Fibre-to-node ‘second class’

Alun Davies

Alun Davies

TAMWORTH residents have been urged to settle for nothing less than what was originally promised under Australia’s National Broadband Network (NBN), a communications expert saying the community will live to regret any inferior option.

As Armidale becomes one of just a handful of areas in Australia to embrace the full benefits of the fibre-to-the-premises fast broadband technology today, regional communications advocate Alun Davies has warned Tamworth risks being left behind if the NBN is watered down.

From today, the decommissioning of the copper network in Armidale begins in large parts of the city, about 80 per cent of which will eventually be connected by fibre-to-the-premises, the original plan for much of Australia under Labor’s NBN.

But, the Coalition government has now changed the technology mix, and fibre-to-the-node – which uses the existing copper network – is now the preferred option in many areas, with fixed wireless for  more outlying areas and satellite for remote locations.

Yesterday, member for New England Barnaby Joyce all but confirmed fibre-to-the-node was the future for Tamworth, saying he had been told this week by communications minister Malcolm Turnbull’s office that the technology would begin to be rolled out in Tamworth in the next two years.

When asked if fibre-to-the-premises was a dead argument for Tamworth now, Mr Joyce said the government was looking at the bottomline.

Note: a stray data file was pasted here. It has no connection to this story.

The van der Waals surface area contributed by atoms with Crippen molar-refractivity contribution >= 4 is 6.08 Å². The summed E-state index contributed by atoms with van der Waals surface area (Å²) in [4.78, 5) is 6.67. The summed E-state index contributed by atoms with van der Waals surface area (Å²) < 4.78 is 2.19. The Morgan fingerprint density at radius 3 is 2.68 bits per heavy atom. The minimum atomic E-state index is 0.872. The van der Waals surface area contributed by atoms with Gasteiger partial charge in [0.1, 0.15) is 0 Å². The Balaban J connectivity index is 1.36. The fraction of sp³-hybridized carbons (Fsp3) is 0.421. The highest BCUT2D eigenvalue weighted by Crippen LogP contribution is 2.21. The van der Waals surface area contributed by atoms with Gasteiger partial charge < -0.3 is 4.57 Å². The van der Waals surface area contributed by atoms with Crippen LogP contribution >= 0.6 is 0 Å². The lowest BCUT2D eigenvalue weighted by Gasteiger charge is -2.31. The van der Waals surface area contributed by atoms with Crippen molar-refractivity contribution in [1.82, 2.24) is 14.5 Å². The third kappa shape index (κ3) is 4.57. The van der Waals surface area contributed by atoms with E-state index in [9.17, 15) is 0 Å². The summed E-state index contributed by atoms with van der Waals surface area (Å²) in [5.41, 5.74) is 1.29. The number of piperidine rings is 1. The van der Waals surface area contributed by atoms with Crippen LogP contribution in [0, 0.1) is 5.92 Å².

“If we go fibre-to-the-premises ... we will have moved away from the argument that we actually want to fix up the finances of the nation. We would’ve gone back to the position that we can just borrow money forever,” he said.

“The other thing is, too, if we do go with fibre-to-the-premises and get the real cost and put the real charge through to the consumer, they don’t want to pay for it and rightly so because it’s through the roof.”

That’s not to say some of Tamworth’s existing estates don’t already have fibre, and new subdivisions will also be connected with fibre, but Mr Joyce argues fibre-to-the-node for the remainder of the city will deliver the broadband speeds the community needs and is the most cost-effective option.

He rejects any suggestion Tamworth will become a “second-class citizen” to Armidale in terms of communications potential, but Mr Davies, who’s had experience installing fibre-to-the-node systems, says it’s inferior in terms of speed and maintenance, and could influence the decisions of businesses and individuals looking for a tree change. 

“If they want to relocate to a regional area, they’ll go where the best technology is and fibre is the best (communications) technology there is,” he said.

Mr Davies also argues fibre-to-the-node will be the more costly alternative in the long run.

“Once you have fibre-to-the-home that’s it. With fibre-to-the-node, you’ve got a whole lot of complications ... and I guarantee, down the track, you’ll be cursing the day it happened.”

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